How to recognise potential manipulation of the peer review process:
Peer review manipulation suspected after publication:
Ethical guidelines for peer reviewers (English):

In no case the Journal’s editorial team should encourage misconduct or knowingly allow it to take place, and if made aware of any allegations, will look into COPE’s guidelines for guidance.


Complaints and appeals

Academic work, such as the research published by Indagatio Didactica, is and should be subjected to analysis by the academic community. A published article may need some corrections, and this interchange is important for academic development and is welcome.

In the event of a correction being needed, this concern should be conveyed to the editor by email. The editor should respond in due time, but never before gathering enough evidence in order to make an informed decision to either accept or reject the proposed correction.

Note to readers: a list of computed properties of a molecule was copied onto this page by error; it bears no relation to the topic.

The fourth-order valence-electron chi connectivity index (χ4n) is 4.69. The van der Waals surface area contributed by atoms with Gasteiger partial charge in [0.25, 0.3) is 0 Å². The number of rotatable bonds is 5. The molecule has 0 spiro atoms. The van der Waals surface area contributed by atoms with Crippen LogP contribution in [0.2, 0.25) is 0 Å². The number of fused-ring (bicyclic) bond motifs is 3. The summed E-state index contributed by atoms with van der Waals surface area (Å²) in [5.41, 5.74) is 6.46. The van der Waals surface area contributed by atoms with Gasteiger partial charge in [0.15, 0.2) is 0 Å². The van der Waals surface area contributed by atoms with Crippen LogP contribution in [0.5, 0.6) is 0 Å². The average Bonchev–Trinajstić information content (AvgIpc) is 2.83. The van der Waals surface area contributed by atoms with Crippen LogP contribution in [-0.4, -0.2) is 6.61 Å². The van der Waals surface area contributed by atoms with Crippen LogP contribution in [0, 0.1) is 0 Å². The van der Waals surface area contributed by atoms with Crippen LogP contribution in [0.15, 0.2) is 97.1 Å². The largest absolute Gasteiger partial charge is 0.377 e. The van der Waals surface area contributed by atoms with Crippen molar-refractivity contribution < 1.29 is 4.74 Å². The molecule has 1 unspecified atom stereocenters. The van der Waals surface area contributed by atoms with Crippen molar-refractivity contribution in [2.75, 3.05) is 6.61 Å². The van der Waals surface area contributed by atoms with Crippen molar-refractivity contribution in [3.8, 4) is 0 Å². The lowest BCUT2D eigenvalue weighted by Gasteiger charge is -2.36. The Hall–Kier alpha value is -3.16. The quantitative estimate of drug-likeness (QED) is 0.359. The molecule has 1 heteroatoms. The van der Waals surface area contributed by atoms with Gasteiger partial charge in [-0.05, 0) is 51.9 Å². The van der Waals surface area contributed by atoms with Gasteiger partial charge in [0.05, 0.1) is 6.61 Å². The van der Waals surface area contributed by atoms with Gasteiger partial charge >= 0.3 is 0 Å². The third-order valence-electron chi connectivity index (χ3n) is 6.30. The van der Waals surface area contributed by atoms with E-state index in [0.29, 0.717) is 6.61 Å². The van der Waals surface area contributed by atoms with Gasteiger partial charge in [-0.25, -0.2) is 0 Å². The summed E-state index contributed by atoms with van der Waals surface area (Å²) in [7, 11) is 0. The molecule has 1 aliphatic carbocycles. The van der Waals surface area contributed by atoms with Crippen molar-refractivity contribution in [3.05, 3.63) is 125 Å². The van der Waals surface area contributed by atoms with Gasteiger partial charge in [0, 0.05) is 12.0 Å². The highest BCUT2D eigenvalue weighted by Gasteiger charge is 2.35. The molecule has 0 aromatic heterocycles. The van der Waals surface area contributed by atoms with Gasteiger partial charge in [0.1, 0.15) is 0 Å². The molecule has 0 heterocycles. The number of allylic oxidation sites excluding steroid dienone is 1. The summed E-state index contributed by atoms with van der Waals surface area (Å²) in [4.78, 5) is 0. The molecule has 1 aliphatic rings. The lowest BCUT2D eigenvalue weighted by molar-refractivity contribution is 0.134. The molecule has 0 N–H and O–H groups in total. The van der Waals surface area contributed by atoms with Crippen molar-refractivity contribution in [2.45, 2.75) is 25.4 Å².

If an author notices a correction is needed, they should contact the editor by email, so that the journal can proceed to the correction and publish the corrected article. If the journal has made a mistake, it should proceed with the required corrections, and published the new version of the article, with the author’s knowledge. If an article is considered to be too extensively and irreparably flawed, it might be retracted, clearly informing the reasoning behind the retraction.

For further information on Complaints and appeals check:


Conflicts of interest

Indagatio Didactica editorial team will do their best to detect any cases of influence during the editorial processed of an article publication.